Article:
Inside the Market

The Gift of February

You may not realize it, but February is a great time of year for finding risk-management opportunities in corn and soybeans. What is so great about February, you ask?

This year is a little different, but for most, harvest is over, and it's too early for planting. Unless you have livestock, you might have time on your hands to visit a farm show or check out futures and options prices.

In a typical February, corn and soybean prices have rebounded from harvest lows, but often aren't high enough to inspire enthusiastic selling. February is also a time when we learn more about Brazil's next soybean crop. The threat of new competition is never far away.


The big advantage this month has for risk planning is the low price volatility among crop prices. Thanks to low volatility, it is not uncommon to find put options on new-crop futures contracts of corn and soybeans offered at bargain prices.

Chalk it up to human nature, but U.S. corn and soybean markets typically show little concern for the risk of falling prices in February that could come from a season of good weather in 2020. A few cents a bushel spent on a new-crop corn put can often remove 80 to 85% of the price risk of owning corn up until mid-November, regardless of the yield you achieve.

I realize many people bristle at the idea of buying put options, either because it's an unfamiliar experience or because they're concerned they might be throwing money down the drain. However, if you want to learn how to reduce financial risk on the farm, one of the easiest things you can do is to learn more about how put options can work for you.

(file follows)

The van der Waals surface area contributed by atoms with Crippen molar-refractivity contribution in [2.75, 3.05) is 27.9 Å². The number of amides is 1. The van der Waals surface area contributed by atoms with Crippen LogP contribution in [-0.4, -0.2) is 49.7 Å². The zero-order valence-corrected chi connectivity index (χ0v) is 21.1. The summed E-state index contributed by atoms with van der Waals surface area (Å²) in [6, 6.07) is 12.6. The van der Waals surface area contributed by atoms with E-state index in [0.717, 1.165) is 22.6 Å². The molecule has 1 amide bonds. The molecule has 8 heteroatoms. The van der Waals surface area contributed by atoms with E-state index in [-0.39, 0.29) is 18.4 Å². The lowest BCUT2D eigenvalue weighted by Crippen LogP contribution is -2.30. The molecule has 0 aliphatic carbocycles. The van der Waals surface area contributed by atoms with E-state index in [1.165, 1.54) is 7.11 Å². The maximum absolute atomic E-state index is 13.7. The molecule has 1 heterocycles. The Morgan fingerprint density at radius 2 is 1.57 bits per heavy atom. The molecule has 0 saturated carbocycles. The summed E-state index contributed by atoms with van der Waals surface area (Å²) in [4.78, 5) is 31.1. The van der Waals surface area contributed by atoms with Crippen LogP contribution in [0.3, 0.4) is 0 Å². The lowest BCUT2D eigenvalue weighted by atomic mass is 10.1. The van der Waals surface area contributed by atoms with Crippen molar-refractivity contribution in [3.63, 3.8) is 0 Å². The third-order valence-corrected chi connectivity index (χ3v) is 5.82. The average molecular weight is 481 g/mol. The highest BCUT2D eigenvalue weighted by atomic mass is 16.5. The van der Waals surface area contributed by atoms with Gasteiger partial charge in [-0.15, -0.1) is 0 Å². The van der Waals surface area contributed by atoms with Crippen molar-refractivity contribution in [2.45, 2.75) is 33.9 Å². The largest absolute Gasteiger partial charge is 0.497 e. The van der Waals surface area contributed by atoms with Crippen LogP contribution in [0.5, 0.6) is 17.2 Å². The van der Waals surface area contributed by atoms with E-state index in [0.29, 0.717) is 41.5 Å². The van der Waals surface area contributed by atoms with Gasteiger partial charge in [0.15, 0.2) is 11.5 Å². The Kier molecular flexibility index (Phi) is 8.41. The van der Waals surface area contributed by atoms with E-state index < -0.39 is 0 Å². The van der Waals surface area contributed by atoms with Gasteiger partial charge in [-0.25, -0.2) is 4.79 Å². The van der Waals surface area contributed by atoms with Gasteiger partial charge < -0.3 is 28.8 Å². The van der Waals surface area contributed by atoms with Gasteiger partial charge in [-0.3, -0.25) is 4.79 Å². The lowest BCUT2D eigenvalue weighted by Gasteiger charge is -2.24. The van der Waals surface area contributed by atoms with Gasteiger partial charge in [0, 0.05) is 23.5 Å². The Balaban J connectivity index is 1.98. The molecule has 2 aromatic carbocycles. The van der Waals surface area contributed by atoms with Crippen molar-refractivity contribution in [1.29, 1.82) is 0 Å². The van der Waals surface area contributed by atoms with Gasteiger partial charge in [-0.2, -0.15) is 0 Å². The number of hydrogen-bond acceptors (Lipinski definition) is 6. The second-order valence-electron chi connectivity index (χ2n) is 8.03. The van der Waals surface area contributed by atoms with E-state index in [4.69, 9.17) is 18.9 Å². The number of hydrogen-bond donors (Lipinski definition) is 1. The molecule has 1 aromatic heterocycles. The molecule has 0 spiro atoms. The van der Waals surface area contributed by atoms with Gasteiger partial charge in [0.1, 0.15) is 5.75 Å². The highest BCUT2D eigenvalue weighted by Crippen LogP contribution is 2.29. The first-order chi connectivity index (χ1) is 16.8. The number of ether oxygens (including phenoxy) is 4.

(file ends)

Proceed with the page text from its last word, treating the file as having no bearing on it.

At the 2019 DTN/Progressive Farmer Ag Summit in Chicago, a nice gentleman let me know that he took my advice the previous year and bought some November $7.60 soybean puts, priced at roughly 4 cents or less at the time. In December 2018, I had talked about the puts as a way of protecting against the risk of falling soybean prices while we were in a trade dispute with China.

I may have misunderstood, but he seemed a little disappointed the puts didn't pay off. Actually, it is a good thing when puts expire worthless.

Just as I wouldn't want your house to get hit by a tornado so your insurance policy pays off, I would rather see you make money on the cash side of the market than see November $7.60 soybean puts settle in the money.

The puts are for your farm's protection, and this is the time of year when good deals can often be found without paying too much. We can't make the world behave the way we want, but with careful planning, we can change the odds of the risks we face.

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